On Your Own by shuifanglj


									    On Your Own

Applied Business Practices
• When do you expect to move to home of
  your own?
• Why do you want to live independently?
• What costs do you expect to pay?
          Types of Housing
• Four housing options after high school
  – Live with parents
  – Live in a dorm
  – Rent an apartment
  – Buy a mobile home, condominium, or single
    family home
• What should you discuss before you share
  an apartment or dorm?
  – Responsibilities and living habits
     • Who cleans what, groceries, expenses
     • Neatness, house guests, entertainment rules
  – Make agreements in writing
  – Look for the apartment together
     • No one to blame for poor choice
          First Month’s Budget
• First and last month’s rent
• Security deposit
  – Amount the landlord holds to cover damages to
    the rental property
• Utility service (deposit)
• Phone service (maybe)
• Water/garbage
        Sources for Apartments
•   Family and friends
•   Classified section of the newspaper
•   Real estate agencies
•   Internet
• What types of information do you think are
  in a lease agreement? Tell of at least four
  things you think are in a lease. Please use
  complete sentences.
             Types of Housing
• Lease
  – Legal contract you sign that gives you the
    right to live in the apartment for a specified
    period of time
• Tenant
  – Person renting the apartment
• Landlord
  – Owner of the rented property
         Good-Tenant Criteria?
• Landlord will be screening:
  –   Credit check & bankruptcies
  –   Employment & Income
  –   Rental history & evictions
  –   References
• Must put in Application fee to
  pay for screening
• Applies to each tenant
• Non-refundable
   Legal & Illegal Discrimination
• Legal                        • Illegal
   – Poor credit history          – Race
   – Insufficient income          – Religion
   – Bad references               – Ethnic background or
                                    national origin
   – Past behavior i.e.
                                  – Sex
     destruction of property
                                  – Age
   – Tenants would exceed
                                  – Tenant has children
     valid occupancy policy         (except in senior housing)
                                  – Mental or physical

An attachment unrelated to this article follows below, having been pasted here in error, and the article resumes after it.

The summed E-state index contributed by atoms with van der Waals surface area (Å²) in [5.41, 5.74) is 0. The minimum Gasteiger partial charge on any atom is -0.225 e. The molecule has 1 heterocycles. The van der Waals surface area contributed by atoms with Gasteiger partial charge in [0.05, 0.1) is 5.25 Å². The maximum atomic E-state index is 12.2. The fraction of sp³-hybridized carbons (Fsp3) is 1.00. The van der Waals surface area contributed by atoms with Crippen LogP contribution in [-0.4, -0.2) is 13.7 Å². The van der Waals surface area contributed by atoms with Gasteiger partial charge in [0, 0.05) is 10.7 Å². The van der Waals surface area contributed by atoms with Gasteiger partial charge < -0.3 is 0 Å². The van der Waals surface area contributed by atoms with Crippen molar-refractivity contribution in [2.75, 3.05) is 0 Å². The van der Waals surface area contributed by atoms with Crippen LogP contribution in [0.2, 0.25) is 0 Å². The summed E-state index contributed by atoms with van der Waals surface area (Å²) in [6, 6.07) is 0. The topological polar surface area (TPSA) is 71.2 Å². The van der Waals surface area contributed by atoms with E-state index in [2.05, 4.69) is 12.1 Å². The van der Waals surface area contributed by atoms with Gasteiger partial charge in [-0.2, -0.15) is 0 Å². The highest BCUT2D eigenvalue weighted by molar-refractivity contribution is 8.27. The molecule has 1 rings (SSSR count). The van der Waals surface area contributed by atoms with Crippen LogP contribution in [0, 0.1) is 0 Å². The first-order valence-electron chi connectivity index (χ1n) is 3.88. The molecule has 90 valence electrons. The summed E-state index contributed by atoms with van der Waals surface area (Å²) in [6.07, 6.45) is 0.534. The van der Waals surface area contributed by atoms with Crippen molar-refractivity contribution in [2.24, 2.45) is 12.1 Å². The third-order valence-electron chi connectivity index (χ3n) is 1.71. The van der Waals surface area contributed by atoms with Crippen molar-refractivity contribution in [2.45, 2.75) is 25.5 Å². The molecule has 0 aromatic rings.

• Tips to Renting
  – Rent should be no more than 1/3 of monthly
    take home pay
  – Make a checklist to evaluate the apartments
     • Ensures you inspect the most important features of
       each apartment
• Purpose of a Lease
  – Protect the landlord and the tenant
     • Be sure you can live by the conditions of the lease
 What to Expect in Agreements
• The length of the tenancy
• The amount of rent and deposits the tenant must
• The number of people who can live on the rental
• Who pays for utilities
• Whether the tenant may have pets
• Whether the tenant may sublet the property
• The landlord's access to the rental property, and
• Who pays attorney fees if there is a lawsuit.
    Illegal Contract Provisions
– Giving up your right to
  defend yourself in
– Limiting the landlord’s
  liability for things
  they’re normally
  responsible for
• What do you think are some of the
  responsibilities of a landlord? What do you
  think are some of the responsibilities of a
        Landlord’s Responsibilities
• Making repairs in a reasonable
  amount of time
• Keeping premises safe and clean
• Entering premises only at agreed-
  upon time unless there is an
• Paying interest on deposit money
• Collecting rent
• Maintaining exterior grounds of
             Tenant’s Responsibilities
• Pay rent and utilities on time
• Using the rental for the purpose stated in lease
• Taking reasonable care of premises
• Notify landlord of major repairs needed
• Giving notice if leaving at end of lease
• Giving notice if leaving before lease is up AND
  paying rent for balance of lease unless a new tenant
  is found
• Paying for any damage to walls, floors, and furniture
• No alterations to property the landlord must fix later
• Giving landlord new set of keys if locks are changed
• Paying all rent if roommates move out and you stay
Renter’s Insurance
• Insurance covers loss
  to belongings:
  – From fire & theft
  – Depends on value of
    policy: $25K – 50K
  – Deductibles start at
 Landlord’s Legal Right to Enter
• May need to:
   – Make repairs
   – Show property
• Must give notice
   – Varies by state from 24
     hours to “reasonable notice
• No notice needed:
   – Emergency
      • Fire
      • Serious water leak
   – Abandonment
• You can’t refuse access
• Put your request in
• Give landlord time to
  respond. Required
  response time varies by
  state but generally:
   – 24 hours for no hot or cold water,
     heat, electricity or for other
     hazardous or life-threatening